The gemara gives us sage advice about how to diversify our portfolios:
“Rebbe Yitzchak said, a person should always divide his money into three: one third in land, one third in trade, and one third in hand” (Bava Metzia 42a). The need to keep a certain portion in money (“in hand”) is hinted at in the verse, “And you shall convert [produce of the second tithe] into money, and bind it in your hand…” (Devarim 14:25)
This advice is not precisely a legal obligation, but it is mentioned in a number of places by halakhic authorities as appropriate guidance. (See for example Magen Avraham 156:1.) What is the significance of this breakdown?
The Maharsha gives an explanation based on ordinary business considerations. Translating his commentary into modern finance terminology, he writes that land has low risk and low return; merchandise has high risk and high return. Both lack liquidity. Money, by contrast, has virtually no risk, no return, and high liquidity. Thus Rebbe Yitzchak is giving advice on maintaining a balanced and hedged portfolio.
The great Chasidic leader Rav Nachman of Breslav gives a more spiritual explanation of these three categories. He points out that the root for “wealth”, “osher”, appears three times in the Torah:
We first encounter this term when Avram refuses to accept the spoils of war from the king of Sodom. His justification is that he doesn’t want the king to vaunt himself with the claim, “I enriched Avram”. (Bereshit 14:23; we discussed this same passage a few weeks ago.)
The second time this root appears is when Rachel and Leah concur with Yaakov’s decision to flee with his own flocks from Lavan, explaining: “For all the riches which G-d has saved from our father, it is ours and our sons’…” (Bereshit 31:16)
The final time is when the Torah states that all must give equally to the collection of the half-shekel contribution to the tabernacle: “The rich shall not add nor the poor detract from half a shekel…” (Shemot 30:15)
Rav Nachman explains that these three mentions correspond to three different aspects of the challenge of wealth. We may present his explanation as follows:
Money in land corresponds to the comment of Rachel and Leah. Money which is “ours and our sons” is employed for mundane needs. Yet the highest use of wealth is not for indulgence or accumulation but rather to give a person a feeling of independence and scope, which help him attain profound insight in Torah and in his understanding of HaShem’s ways. Rachel and Leah are saying that currently, while the family is under the influence of Lavan, all of the wealth is “our and our sons”; it is only used for material needs. They recognize that once Yaakov flees, this situation will be altered; he will be able to take advantage of his wealth to puruse spiritual advancement.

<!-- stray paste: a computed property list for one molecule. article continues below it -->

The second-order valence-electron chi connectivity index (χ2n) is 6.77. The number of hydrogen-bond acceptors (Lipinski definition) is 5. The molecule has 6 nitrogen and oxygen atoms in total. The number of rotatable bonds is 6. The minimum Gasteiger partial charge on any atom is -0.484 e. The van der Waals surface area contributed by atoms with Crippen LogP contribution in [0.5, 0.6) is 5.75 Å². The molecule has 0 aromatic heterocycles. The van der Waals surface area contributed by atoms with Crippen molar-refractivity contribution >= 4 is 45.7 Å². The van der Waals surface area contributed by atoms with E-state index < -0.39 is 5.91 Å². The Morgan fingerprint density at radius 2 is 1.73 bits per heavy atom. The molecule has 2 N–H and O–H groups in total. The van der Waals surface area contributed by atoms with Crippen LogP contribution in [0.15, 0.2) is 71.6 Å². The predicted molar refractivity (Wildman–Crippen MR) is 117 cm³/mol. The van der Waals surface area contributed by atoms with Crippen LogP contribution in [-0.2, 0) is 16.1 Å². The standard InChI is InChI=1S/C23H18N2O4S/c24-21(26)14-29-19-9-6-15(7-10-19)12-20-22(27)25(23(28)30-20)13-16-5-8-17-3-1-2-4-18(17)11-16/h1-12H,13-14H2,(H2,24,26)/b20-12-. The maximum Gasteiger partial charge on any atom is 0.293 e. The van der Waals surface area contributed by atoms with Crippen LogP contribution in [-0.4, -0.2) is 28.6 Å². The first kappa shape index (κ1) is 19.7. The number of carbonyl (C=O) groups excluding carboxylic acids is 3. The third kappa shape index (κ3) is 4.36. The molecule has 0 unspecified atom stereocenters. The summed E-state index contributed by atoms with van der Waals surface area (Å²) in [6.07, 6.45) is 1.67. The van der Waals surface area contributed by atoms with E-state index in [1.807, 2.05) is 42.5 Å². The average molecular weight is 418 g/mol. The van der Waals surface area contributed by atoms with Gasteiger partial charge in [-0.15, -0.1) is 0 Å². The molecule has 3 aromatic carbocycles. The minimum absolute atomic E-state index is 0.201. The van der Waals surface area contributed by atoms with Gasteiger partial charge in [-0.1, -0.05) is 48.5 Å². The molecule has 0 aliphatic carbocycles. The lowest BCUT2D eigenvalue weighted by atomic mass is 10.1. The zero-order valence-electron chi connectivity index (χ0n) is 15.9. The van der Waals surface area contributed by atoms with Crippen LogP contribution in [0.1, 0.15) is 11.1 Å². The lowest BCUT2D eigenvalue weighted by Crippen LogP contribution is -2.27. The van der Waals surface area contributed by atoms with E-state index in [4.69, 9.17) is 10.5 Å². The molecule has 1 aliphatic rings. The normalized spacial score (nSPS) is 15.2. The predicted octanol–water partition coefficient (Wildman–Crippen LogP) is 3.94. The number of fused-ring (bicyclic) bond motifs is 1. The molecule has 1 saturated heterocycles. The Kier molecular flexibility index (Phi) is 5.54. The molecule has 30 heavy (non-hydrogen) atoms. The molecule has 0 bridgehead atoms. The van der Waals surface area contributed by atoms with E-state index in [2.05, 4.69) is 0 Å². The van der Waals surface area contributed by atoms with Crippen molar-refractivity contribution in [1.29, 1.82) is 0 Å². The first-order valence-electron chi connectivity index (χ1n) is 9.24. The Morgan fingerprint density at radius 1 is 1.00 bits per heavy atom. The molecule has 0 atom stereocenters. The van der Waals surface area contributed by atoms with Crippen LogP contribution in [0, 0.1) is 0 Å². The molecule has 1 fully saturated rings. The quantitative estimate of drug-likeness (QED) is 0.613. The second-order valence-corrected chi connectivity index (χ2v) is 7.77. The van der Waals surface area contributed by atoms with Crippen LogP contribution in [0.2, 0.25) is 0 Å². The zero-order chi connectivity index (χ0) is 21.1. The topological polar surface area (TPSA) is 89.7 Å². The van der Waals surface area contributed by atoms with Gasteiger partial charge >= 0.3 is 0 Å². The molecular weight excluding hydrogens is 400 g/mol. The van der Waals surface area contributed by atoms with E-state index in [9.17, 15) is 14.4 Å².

This message is conveyed by holding land. When we have part of our money in land, we are reminded that physical effort is required to make it realize its potential; this in turn reminds us that we need spiritual effort to make our wealth bear fruit and realize its highest potential: to free us from everyday worries and enable us to serve G^d with breadth of understanding.
Money in commerce corresponds to the statement of Avra(ha)m. Rav Nachman gives scriptural evidence that among the repressive decrees customary in Sodom was one prohibiting commerce, which Rav Nachman likens to the festivals. It seems that the likeness is that both markets and festivals serve to bring together people from many places and differing ways of life and join them together in a common cause. (Perhaps this is the meaning of the Mishna which states that “Mine is mine and yours is yours” may be called the trait of Sodom – Avot 5:10. Each person held on to his own wealth without creating new wealth and new human connections by engaging in commerce.) Avraham Avinu was unwilling to take money which was not obtained and employed in a way which is economically and humanly construc- tive.
Money in hand reminds us of the half-shekel. The likeness is as follows: the half-shekel was an atonement for the people. Our concept of atonement is not a mechanistic one, but rather stems from an acknowledgment that our souls are in the hands of HaShem, who can do with us as He sees fit; acts of atonement such as the half-shekel persuade Him to judge us favorably. When we keep a certain amount of money liquid, it reminds us of this trait of judg- ment, of absolute freedom of action.
So following Rebbe Yitzchak’s advice to divide up our wealth can remind us of three important principals of spiritual development. Wealth in land reminds us that just as the field bears no material blessing without our exertions, likewise our possessions won’t bring us spiritual attainments unless we invest effort and initiative. Wealth in merchandise reminds us that human growth is ultimately attainable only by fellow- ship and cooperation – just as gains from trade in commerce can be achieved only through cooperation. And wealth in hand, giving us complete freedom of disposal, reminds us that our concept of Divine supervision is based on a concept of complete freedom of human will and complete freedom of Divine discretion to pardon us when our acts are worthy.(Based on Likutei Moharan ch. 60.)
Rabbi Asher Meir is the author of the book Meaning in Mitzvot, distributed by Feldheim. The book provides insights into the inner meaning of our daily practices, following the order of the 221 chapters of the Kitzur Shulchan Aruch.
The words of this author reflect his/her own opinions and do not necessarily represent the official position of the Orthodox Union.
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